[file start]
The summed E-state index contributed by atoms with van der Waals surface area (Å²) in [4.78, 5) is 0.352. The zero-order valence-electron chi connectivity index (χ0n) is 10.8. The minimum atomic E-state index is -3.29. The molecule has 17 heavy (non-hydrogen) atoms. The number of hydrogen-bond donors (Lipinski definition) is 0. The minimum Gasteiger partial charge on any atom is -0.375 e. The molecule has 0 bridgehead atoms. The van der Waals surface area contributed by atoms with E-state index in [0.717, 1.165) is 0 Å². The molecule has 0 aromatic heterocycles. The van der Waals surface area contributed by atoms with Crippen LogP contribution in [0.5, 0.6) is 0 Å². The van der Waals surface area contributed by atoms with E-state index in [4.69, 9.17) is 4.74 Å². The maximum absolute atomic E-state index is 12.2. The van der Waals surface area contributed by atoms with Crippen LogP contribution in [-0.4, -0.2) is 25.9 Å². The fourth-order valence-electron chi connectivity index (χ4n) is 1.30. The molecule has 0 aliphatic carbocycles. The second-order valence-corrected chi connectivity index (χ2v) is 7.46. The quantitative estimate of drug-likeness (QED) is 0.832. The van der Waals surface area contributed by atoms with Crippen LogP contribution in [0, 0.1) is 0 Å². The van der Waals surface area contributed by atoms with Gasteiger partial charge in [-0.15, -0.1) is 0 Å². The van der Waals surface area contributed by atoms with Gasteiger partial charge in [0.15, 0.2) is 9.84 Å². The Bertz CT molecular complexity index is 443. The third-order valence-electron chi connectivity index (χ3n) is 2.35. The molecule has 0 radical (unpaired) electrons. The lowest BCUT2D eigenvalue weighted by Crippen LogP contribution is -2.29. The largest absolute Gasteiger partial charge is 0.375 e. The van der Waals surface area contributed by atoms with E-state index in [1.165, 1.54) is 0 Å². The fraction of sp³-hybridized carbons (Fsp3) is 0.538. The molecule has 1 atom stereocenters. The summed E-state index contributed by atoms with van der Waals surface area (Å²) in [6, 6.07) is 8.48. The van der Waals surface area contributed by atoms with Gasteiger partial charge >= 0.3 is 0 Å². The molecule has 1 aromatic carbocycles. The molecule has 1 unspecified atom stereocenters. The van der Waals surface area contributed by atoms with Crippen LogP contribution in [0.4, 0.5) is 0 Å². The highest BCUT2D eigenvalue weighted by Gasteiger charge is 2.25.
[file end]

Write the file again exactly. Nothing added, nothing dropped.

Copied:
The summed E-state index contributed by atoms with van der Waals surface area (Å²) in [4.78, 5) is 0.352. The zero-order valence-electron chi connectivity index (χ0n) is 10.8. The minimum atomic E-state index is -3.29. The molecule has 17 heavy (non-hydrogen) atoms. The number of hydrogen-bond donors (Lipinski definition) is 0. The minimum Gasteiger partial charge on any atom is -0.375 e. The molecule has 0 bridgehead atoms. The van der Waals surface area contributed by atoms with E-state index in [0.717, 1.165) is 0 Å². The molecule has 0 aromatic heterocycles. The van der Waals surface area contributed by atoms with Crippen LogP contribution in [0.5, 0.6) is 0 Å². The van der Waals surface area contributed by atoms with E-state index in [4.69, 9.17) is 4.74 Å². The maximum absolute atomic E-state index is 12.2. The van der Waals surface area contributed by atoms with Crippen LogP contribution in [-0.4, -0.2) is 25.9 Å². The fourth-order valence-electron chi connectivity index (χ4n) is 1.30. The molecule has 0 aliphatic carbocycles. The second-order valence-corrected chi connectivity index (χ2v) is 7.46. The quantitative estimate of drug-likeness (QED) is 0.832. The van der Waals surface area contributed by atoms with Crippen LogP contribution in [0, 0.1) is 0 Å². The van der Waals surface area contributed by atoms with Gasteiger partial charge in [-0.15, -0.1) is 0 Å². The van der Waals surface area contributed by atoms with Gasteiger partial charge in [0.15, 0.2) is 9.84 Å². The Bertz CT molecular complexity index is 443. The third-order valence-electron chi connectivity index (χ3n) is 2.35. The molecule has 0 radical (unpaired) electrons. The lowest BCUT2D eigenvalue weighted by Crippen LogP contribution is -2.29. The largest absolute Gasteiger partial charge is 0.375 e. The van der Waals surface area contributed by atoms with E-state index in [1.165, 1.54) is 0 Å². The fraction of sp³-hybridized carbons (Fsp3) is 0.538. The molecule has 1 atom stereocenters. The summed E-state index contributed by atoms with van der Waals surface area (Å²) in [6, 6.07) is 8.48. The van der Waals surface area contributed by atoms with Gasteiger partial charge >= 0.3 is 0 Å². The molecule has 1 aromatic carbocycles. The molecule has 1 unspecified atom stereocenters. The van der Waals surface area contributed by atoms with Crippen LogP contribution in [0.4, 0.5) is 0 Å². The highest BCUT2D eigenvalue weighted by Gasteiger charge is 2.25.